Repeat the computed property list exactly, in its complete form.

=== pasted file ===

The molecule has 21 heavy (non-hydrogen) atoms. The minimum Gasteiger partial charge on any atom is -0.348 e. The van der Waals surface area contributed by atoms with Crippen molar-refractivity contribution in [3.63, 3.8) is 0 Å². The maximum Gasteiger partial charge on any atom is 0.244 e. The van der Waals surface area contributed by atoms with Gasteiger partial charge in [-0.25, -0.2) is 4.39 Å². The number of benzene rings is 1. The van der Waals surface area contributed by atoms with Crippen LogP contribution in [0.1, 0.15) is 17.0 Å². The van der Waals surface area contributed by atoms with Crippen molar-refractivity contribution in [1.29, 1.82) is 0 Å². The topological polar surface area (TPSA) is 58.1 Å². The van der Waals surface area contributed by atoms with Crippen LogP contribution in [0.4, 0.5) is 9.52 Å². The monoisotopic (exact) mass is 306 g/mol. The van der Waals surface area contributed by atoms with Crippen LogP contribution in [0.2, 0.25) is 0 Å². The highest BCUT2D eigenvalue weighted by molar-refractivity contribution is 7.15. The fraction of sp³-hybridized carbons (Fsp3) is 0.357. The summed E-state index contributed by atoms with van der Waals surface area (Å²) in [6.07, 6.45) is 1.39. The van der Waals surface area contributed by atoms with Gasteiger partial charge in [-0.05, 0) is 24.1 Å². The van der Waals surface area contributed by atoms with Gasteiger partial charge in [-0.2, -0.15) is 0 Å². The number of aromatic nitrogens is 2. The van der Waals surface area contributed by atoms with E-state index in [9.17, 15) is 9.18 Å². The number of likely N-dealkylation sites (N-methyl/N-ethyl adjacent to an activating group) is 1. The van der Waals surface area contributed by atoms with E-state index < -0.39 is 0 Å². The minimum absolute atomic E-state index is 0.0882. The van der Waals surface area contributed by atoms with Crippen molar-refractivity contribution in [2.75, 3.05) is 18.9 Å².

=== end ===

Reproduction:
The molecule has 21 heavy (non-hydrogen) atoms. The minimum Gasteiger partial charge on any atom is -0.348 e. The van der Waals surface area contributed by atoms with Crippen molar-refractivity contribution in [3.63, 3.8) is 0 Å². The maximum Gasteiger partial charge on any atom is 0.244 e. The van der Waals surface area contributed by atoms with Gasteiger partial charge in [-0.25, -0.2) is 4.39 Å². The number of benzene rings is 1. The van der Waals surface area contributed by atoms with Crippen LogP contribution in [0.1, 0.15) is 17.0 Å². The van der Waals surface area contributed by atoms with Crippen molar-refractivity contribution in [1.29, 1.82) is 0 Å². The topological polar surface area (TPSA) is 58.1 Å². The van der Waals surface area contributed by atoms with Crippen LogP contribution in [0.4, 0.5) is 9.52 Å². The monoisotopic (exact) mass is 306 g/mol. The van der Waals surface area contributed by atoms with Crippen LogP contribution in [0.2, 0.25) is 0 Å². The highest BCUT2D eigenvalue weighted by molar-refractivity contribution is 7.15. The fraction of sp³-hybridized carbons (Fsp3) is 0.357. The summed E-state index contributed by atoms with van der Waals surface area (Å²) in [6.07, 6.45) is 1.39. The van der Waals surface area contributed by atoms with Gasteiger partial charge in [-0.05, 0) is 24.1 Å². The van der Waals surface area contributed by atoms with Gasteiger partial charge in [-0.2, -0.15) is 0 Å². The number of aromatic nitrogens is 2. The van der Waals surface area contributed by atoms with E-state index in [9.17, 15) is 9.18 Å². The number of likely N-dealkylation sites (N-methyl/N-ethyl adjacent to an activating group) is 1. The van der Waals surface area contributed by atoms with E-state index < -0.39 is 0 Å². The minimum absolute atomic E-state index is 0.0882. The van der Waals surface area contributed by atoms with Crippen molar-refractivity contribution in [2.75, 3.05) is 18.9 Å².